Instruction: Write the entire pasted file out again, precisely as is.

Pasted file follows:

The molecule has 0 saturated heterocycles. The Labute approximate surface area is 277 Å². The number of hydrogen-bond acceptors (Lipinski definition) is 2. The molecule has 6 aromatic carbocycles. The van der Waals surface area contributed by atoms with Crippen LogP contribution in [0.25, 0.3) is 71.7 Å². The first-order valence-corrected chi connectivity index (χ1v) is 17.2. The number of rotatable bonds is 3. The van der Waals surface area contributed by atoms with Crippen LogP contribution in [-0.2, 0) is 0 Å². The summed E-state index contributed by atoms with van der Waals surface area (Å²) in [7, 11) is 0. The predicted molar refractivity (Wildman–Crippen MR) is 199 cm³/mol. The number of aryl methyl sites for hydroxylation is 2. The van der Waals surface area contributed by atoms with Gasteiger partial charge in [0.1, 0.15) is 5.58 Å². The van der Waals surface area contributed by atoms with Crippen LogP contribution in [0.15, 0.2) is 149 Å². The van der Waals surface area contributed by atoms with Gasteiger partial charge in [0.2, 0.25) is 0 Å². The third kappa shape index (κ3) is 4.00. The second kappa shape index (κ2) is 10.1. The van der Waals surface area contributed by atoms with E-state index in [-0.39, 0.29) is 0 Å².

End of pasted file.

The molecule has 0 saturated heterocycles. The Labute approximate surface area is 277 Å². The number of hydrogen-bond acceptors (Lipinski definition) is 2. The molecule has 6 aromatic carbocycles. The van der Waals surface area contributed by atoms with Crippen LogP contribution in [0.25, 0.3) is 71.7 Å². The first-order valence-corrected chi connectivity index (χ1v) is 17.2. The number of rotatable bonds is 3. The van der Waals surface area contributed by atoms with Crippen LogP contribution in [-0.2, 0) is 0 Å². The summed E-state index contributed by atoms with van der Waals surface area (Å²) in [7, 11) is 0. The predicted molar refractivity (Wildman–Crippen MR) is 199 cm³/mol. The number of aryl methyl sites for hydroxylation is 2. The van der Waals surface area contributed by atoms with Gasteiger partial charge in [0.1, 0.15) is 5.58 Å². The van der Waals surface area contributed by atoms with Crippen LogP contribution in [0.15, 0.2) is 149 Å². The van der Waals surface area contributed by atoms with Gasteiger partial charge in [0.2, 0.25) is 0 Å². The third kappa shape index (κ3) is 4.00. The second kappa shape index (κ2) is 10.1. The van der Waals surface area contributed by atoms with E-state index in [-0.39, 0.29) is 0 Å².